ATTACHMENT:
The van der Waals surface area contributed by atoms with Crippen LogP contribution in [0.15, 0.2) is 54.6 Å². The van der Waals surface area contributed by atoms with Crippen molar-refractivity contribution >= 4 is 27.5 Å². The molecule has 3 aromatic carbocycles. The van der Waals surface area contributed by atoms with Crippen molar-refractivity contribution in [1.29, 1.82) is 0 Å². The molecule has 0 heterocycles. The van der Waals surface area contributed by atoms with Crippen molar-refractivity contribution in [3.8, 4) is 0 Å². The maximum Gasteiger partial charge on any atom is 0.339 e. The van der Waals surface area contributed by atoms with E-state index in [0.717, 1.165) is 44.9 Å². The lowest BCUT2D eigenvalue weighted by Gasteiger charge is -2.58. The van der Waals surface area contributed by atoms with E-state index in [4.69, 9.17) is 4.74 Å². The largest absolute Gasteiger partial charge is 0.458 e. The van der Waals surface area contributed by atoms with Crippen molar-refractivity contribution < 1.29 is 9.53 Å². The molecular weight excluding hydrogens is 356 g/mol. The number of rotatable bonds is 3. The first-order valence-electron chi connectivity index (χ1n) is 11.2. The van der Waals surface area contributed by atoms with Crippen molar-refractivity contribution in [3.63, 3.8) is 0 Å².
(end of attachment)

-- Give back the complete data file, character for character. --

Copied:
The van der Waals surface area contributed by atoms with Crippen LogP contribution in [0.15, 0.2) is 54.6 Å². The van der Waals surface area contributed by atoms with Crippen molar-refractivity contribution >= 4 is 27.5 Å². The molecule has 3 aromatic carbocycles. The van der Waals surface area contributed by atoms with Crippen molar-refractivity contribution in [1.29, 1.82) is 0 Å². The molecule has 0 heterocycles. The van der Waals surface area contributed by atoms with Crippen molar-refractivity contribution in [3.8, 4) is 0 Å². The maximum Gasteiger partial charge on any atom is 0.339 e. The van der Waals surface area contributed by atoms with E-state index in [0.717, 1.165) is 44.9 Å². The lowest BCUT2D eigenvalue weighted by Gasteiger charge is -2.58. The van der Waals surface area contributed by atoms with E-state index in [4.69, 9.17) is 4.74 Å². The largest absolute Gasteiger partial charge is 0.458 e. The van der Waals surface area contributed by atoms with Crippen molar-refractivity contribution < 1.29 is 9.53 Å². The molecular weight excluding hydrogens is 356 g/mol. The number of rotatable bonds is 3. The first-order valence-electron chi connectivity index (χ1n) is 11.2. The van der Waals surface area contributed by atoms with Crippen molar-refractivity contribution in [3.63, 3.8) is 0 Å².